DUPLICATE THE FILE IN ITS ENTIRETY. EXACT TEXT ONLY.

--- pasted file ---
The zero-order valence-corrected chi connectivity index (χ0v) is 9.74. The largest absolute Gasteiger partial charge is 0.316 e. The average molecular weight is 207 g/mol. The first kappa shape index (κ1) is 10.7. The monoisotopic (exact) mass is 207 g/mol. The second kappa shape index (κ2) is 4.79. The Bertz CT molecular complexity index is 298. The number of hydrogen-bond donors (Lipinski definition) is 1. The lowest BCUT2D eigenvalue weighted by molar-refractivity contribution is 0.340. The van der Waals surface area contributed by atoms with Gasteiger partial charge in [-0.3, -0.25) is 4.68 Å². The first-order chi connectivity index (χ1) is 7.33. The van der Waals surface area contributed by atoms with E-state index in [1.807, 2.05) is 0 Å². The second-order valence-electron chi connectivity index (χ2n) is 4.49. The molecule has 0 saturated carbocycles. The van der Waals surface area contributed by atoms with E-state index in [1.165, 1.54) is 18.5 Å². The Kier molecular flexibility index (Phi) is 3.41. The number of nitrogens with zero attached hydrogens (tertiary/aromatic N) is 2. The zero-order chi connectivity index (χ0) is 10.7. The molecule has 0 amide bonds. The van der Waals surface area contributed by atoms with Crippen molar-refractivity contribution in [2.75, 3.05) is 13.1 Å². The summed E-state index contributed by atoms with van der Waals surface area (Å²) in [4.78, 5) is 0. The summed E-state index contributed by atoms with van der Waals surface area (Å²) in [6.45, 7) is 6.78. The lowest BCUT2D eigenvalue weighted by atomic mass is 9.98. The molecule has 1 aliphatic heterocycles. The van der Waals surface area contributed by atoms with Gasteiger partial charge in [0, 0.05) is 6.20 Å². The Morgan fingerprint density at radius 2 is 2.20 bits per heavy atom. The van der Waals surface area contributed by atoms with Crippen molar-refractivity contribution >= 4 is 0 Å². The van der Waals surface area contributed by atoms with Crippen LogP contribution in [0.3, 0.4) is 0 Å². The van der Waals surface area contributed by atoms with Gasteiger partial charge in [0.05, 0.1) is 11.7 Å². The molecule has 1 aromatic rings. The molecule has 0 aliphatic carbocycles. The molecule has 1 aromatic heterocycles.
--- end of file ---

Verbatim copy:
The zero-order valence-corrected chi connectivity index (χ0v) is 9.74. The largest absolute Gasteiger partial charge is 0.316 e. The average molecular weight is 207 g/mol. The first kappa shape index (κ1) is 10.7. The monoisotopic (exact) mass is 207 g/mol. The second kappa shape index (κ2) is 4.79. The Bertz CT molecular complexity index is 298. The number of hydrogen-bond donors (Lipinski definition) is 1. The lowest BCUT2D eigenvalue weighted by molar-refractivity contribution is 0.340. The van der Waals surface area contributed by atoms with Gasteiger partial charge in [-0.3, -0.25) is 4.68 Å². The first-order chi connectivity index (χ1) is 7.33. The van der Waals surface area contributed by atoms with E-state index in [1.807, 2.05) is 0 Å². The second-order valence-electron chi connectivity index (χ2n) is 4.49. The molecule has 0 saturated carbocycles. The van der Waals surface area contributed by atoms with E-state index in [1.165, 1.54) is 18.5 Å². The Kier molecular flexibility index (Phi) is 3.41. The number of nitrogens with zero attached hydrogens (tertiary/aromatic N) is 2. The zero-order chi connectivity index (χ0) is 10.7. The molecule has 0 amide bonds. The van der Waals surface area contributed by atoms with Crippen molar-refractivity contribution in [2.75, 3.05) is 13.1 Å². The summed E-state index contributed by atoms with van der Waals surface area (Å²) in [4.78, 5) is 0. The summed E-state index contributed by atoms with van der Waals surface area (Å²) in [6.45, 7) is 6.78. The lowest BCUT2D eigenvalue weighted by atomic mass is 9.98. The molecule has 1 aliphatic heterocycles. The van der Waals surface area contributed by atoms with Gasteiger partial charge in [0, 0.05) is 6.20 Å². The Morgan fingerprint density at radius 2 is 2.20 bits per heavy atom. The van der Waals surface area contributed by atoms with Crippen molar-refractivity contribution >= 4 is 0 Å². The van der Waals surface area contributed by atoms with Crippen LogP contribution in [0.3, 0.4) is 0 Å². The van der Waals surface area contributed by atoms with Gasteiger partial charge in [0.05, 0.1) is 11.7 Å². The molecule has 1 aromatic rings. The molecule has 0 aliphatic carbocycles. The molecule has 1 aromatic heterocycles.